My Dad died five years ago, and I often dream of him. Two nights ago, I awoke from a dream in which I was attending a 70th birthday celebration in his honor. In a large field in Cupertino, the size of a high school football field, hundreds of people had come to salute him, for his Steve Jobs- or Bill Gates-level contributions to the computer industry. He was recognized, and loved, and this was his day.
Since learning of Steve Jobs’ death last night, I’ve been working through my conflicted emotions about this influential but problematic figure, and thinking a lot about my Dad and that dream.
In real life, my Dad died before he turned 70, was survived by his small immediate family and a handful of acquaintances, and did not transform the tech industry or the world in the way that Jobs or Gates did. He was a casualty of the Silicon Valley’s youth-obsessed culture and its rapacious drive to constantly produce more product for less money, human cost be damned.
Like Jobs, my Dad was a college dropout. He learned his trade by repairing hardware during battles as a Marine serving in Vietnam. After the end of the war, he got a job in the nascent computer industry, a heady time when law-breaking phone phreaks like Steve Wozniak were on the cusp of becoming millionares, and the industry was open to just about anyone with an interest and some technical know-how. My Dad worked his way up as a software engineer in an industry that was very different than it is now, with employees expecting that they would grow old comfortably working at the same company. When I was very young, he was a well-paid project manager at a Motorola subsidiary located in the same building that now houses Apple’s world headquarters, an office park since given the iconic name “1 Infinte Loop”. We had a large house in the pricy Santa Cruz suburb of Aptos, and I remember eagerly awaiting Christmas mornings where it seemed that no expense had been spared.
In the mid-’80s, his division was shut down and my Dad was laid off. Unlike Jobs, he did not enjoy a golden parachute or late-career comeback. Instead, he was told at the many job interviews he went to that his experience left him overqualified, that his lack of a college or advanced degree left him underqualified, or that he was too old, in euphemistic terms. He doggedly applied for jobs that paid much less than he was worth, for entry-level positions, but there was no place for unconventional backgrounds or desperation in the newly minted, efficiency-obsessed tech industry of the mid ’80s.
For the following two decades, until his death in 2006, my Dad had no choice but to take minimum-wage service jobs, often two at a time, to support his family — his wife, my Alzheimer’s-afflicted grandmother, and myself, his only son. He worked at 7-11, as a security guard, and as the desk attendant at a hotel, and never let his pride or the fact that he was capable of so much more get in his way. The large house in Aptos was sold, and we relocated to small apartments in also-expensive Cupertino and Sunnyvale. During my first two years of high school, the four of us shared a one-bedroom apartment as my parents struggled make ends meet.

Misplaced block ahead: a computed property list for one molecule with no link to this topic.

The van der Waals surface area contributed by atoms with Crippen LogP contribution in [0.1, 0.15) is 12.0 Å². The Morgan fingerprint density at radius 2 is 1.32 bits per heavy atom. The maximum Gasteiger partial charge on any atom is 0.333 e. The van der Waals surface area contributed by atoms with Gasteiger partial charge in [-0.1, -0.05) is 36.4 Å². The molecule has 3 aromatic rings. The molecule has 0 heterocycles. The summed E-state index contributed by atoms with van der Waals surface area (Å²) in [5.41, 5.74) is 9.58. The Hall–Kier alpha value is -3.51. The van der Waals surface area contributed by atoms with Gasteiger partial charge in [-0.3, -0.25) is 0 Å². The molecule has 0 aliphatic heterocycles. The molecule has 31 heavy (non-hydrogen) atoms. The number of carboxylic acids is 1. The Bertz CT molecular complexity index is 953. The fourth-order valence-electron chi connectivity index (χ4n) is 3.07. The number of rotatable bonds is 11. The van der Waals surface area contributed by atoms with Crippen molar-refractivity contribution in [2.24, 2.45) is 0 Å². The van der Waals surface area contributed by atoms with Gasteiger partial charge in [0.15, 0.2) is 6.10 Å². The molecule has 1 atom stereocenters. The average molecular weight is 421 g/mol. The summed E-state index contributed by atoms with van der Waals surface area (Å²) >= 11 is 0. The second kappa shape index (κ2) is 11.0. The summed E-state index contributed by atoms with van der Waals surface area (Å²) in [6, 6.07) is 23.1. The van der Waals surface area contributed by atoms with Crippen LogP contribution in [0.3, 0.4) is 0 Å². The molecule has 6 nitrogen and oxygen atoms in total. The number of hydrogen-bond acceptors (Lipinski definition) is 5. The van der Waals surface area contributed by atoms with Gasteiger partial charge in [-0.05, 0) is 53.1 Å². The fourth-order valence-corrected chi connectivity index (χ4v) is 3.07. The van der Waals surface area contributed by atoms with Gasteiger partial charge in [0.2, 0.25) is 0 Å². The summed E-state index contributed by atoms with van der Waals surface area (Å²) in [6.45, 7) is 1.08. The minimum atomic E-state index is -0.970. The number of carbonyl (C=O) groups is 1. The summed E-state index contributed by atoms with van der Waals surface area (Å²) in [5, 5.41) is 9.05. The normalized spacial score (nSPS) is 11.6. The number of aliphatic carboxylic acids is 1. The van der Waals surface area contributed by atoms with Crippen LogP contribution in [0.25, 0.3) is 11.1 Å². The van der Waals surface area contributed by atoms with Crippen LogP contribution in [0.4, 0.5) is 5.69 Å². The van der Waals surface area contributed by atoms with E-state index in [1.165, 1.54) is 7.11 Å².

Having grown up watching my father’s hardships, I long harbored a resentment for the Valley’s culture and ethics, alongside my enduring admiration for my Dad’s perseverance, hard work, and commitment to doing a great job, no matter how menial that job that might have been. I spent my twenties with little direction other than a firm belief that I would never join the tech industry. During the dot com boom, I served coffee to 18-year-olds who were so flush that they would tip for their drinks with five-dollar bills. I sneered at the Lexus-driving, commuting yuppies who would visit my Santa Cruz coffee shop and behave like they were kings of the world. As my twenties ground down, I became less sure of the path my life was on, but remained emphatic that I would never enter the computer industry. However, that entire time I was my father’s son, and loved tinkering with computers, keeping up on new software and gadgets, and never doubted that computers and the Internet were the most important and revolutionary forces of my time, for good, bad and ambiguous ends.
Like my Dad, Steve Jobs entered the tech industry from an unconventional background, as did many in the ’70s. His path in the unforgiving Silicon Valley tech industry was much different from my father’s. By all rights, that long-harbored grudge that I have long held against the Valley’s culture and its cannibalistic business practices should be directed at Jobs right now. Yet I find myself more affected by his death than I could have expected. Since I woke from a feverish nap yesterday evening to hear the news on Twitter, I’ve been trying to parse out why this is. Though I understand and respect people’s grief over the death of deceased famous figures, it’s rare that I share it. I feel no personal intimate connection to Steve Jobs the man, yet I’m still profoundly affected by his death.